lists at spuddy.org
Thu Mar 1 18:24:01 UTC 2007
On Thu, Mar 01, 2007 at 01:03:42PM -0500, Ross S. W. Walker wrote:
> > [mailto:centos-bounces at centos.org] On Behalf Of Stephen Harris
> > Because I don't want to play "patch catchup" when FC6 is no longer
> > supported or have to rebuild to FC10 at some later point. I
> Yes, patch catch can be a pain, but even with CentOS 4.4 I still play
> patch catch, as well as Windows, Solaris, FreeBSD, NetBSD....
Umm, regular patching isn't what I meant. When a product is no longer
supported (I specifically mentioned that) the onus is now on me to track
all the components and recompile as necessary. Very soon the OS becomes
hard to maintain since a lot of packages become replaced by non-RPM
equivalents. I'd much rather "yum -d 0 check-update" in a nightly cron
job to let me know that upstream has released a new version ;-) Yes,
I acknowledge I have farmed out my risk to an "untrusted third party",
but that's part of risk management; my evaluation is that tracking RedHat
announcements and CentOS updates over the next 'n' years is safer than
having a product unpatched when it goes out of support.
> How long did you have your existing configuration running before you
> came to the conclusion you need to blow it away for a new one?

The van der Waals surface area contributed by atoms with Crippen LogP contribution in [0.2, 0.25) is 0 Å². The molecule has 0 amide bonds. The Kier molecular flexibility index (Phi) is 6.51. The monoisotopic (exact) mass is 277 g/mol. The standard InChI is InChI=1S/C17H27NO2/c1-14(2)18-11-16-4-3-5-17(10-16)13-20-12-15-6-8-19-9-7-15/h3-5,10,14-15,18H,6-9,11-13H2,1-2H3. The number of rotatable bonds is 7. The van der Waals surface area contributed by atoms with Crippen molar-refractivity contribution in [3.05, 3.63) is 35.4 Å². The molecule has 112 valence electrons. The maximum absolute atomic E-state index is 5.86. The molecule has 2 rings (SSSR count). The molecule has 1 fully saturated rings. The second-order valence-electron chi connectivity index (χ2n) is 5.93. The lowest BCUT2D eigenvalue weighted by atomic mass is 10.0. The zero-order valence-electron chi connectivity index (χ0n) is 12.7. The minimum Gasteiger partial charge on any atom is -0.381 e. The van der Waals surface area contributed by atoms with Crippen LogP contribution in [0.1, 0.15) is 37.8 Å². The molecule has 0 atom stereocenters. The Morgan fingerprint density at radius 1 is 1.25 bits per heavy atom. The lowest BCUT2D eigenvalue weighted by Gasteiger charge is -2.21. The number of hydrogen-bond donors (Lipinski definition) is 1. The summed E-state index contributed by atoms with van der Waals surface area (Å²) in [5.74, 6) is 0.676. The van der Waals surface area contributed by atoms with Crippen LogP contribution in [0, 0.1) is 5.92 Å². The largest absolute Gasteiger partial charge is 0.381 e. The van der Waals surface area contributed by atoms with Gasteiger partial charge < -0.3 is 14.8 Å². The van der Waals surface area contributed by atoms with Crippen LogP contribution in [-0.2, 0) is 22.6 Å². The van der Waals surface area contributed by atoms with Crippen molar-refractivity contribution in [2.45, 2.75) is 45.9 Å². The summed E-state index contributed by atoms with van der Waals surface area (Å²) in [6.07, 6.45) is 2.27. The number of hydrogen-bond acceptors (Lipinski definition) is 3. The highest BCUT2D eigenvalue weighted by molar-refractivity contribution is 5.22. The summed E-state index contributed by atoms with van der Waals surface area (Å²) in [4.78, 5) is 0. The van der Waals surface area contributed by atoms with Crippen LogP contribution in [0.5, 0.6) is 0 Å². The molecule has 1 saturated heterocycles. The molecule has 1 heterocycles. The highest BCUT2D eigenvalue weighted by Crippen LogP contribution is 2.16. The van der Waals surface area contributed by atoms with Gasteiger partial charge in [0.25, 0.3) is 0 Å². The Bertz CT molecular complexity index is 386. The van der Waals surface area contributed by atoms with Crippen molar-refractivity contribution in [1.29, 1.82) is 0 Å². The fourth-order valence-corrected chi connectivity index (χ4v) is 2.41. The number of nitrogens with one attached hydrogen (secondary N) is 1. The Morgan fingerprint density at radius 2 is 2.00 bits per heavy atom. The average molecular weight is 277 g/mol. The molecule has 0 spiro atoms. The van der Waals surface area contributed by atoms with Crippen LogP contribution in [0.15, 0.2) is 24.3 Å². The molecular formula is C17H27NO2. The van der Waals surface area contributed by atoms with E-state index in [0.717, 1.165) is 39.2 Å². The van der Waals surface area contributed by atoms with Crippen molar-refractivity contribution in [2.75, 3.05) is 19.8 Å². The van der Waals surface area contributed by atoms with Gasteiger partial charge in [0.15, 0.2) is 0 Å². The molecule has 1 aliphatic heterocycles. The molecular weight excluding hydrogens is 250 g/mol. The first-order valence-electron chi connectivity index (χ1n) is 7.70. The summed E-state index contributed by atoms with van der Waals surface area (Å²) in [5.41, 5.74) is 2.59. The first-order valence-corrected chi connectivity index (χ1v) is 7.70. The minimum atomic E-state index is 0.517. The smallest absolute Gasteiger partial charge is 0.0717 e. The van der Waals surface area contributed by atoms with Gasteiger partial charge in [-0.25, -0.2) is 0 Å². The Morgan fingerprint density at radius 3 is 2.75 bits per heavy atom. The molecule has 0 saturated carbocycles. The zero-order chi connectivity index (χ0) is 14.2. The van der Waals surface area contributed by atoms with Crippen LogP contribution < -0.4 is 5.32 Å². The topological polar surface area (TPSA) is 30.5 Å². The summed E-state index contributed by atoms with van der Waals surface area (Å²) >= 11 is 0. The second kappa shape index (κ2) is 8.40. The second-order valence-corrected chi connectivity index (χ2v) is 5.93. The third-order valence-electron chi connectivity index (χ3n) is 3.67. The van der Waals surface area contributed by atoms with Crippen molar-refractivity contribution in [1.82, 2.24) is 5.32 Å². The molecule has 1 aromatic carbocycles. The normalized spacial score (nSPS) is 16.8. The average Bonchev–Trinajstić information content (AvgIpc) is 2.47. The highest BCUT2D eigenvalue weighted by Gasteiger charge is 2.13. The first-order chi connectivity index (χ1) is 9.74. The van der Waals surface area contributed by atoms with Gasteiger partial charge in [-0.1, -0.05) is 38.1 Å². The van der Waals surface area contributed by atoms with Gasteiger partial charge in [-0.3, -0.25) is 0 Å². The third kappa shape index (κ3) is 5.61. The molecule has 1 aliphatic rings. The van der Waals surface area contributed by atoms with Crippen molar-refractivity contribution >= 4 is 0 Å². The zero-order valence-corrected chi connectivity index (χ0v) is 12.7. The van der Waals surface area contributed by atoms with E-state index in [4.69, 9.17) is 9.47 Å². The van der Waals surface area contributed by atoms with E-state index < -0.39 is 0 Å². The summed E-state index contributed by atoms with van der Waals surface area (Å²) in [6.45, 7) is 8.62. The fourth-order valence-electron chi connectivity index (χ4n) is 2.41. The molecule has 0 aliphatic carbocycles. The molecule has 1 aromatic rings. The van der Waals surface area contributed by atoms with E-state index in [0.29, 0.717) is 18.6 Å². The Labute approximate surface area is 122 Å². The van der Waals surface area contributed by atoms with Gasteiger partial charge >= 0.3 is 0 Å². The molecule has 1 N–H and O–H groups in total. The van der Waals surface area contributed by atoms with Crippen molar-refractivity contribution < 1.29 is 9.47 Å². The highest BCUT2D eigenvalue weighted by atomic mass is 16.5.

My existing solution is well overdue for replacement; I only kept it
so long because of hotswap IDE problems with the 2.6 kernel. The new
system is going to use USB drives instead for ofsite storage.
> Doubt you even had it for a year. Biggest thing you can do for
Umm. Your should doubt your doubts :-)
My main workstation (also needs a rebuild, but that one will be a
recent FC build because too many programs assume bleeding edge code
versions already installed) is 2.5 years old. The server in question
is approaching 3 years old. Neither are supported. Both have known
security issues. My test box was rebuilt August last year (VMware testing
on CentOS 4.4). I rebuilt my linode from FC2 to Centos 4.4 last month.
> yourself is to give yourself an honest evaluation on your actual
I've been doing this sort of thing professionally for 17 years. I've been
using Linux since the boot+root 0.11 combo disks. I think I know my
Infrastucture servers should be stable and not need to be rebuilt with
a new OS just because it's more than a year old. CentOS provides that
stability. Fedora doesn't.
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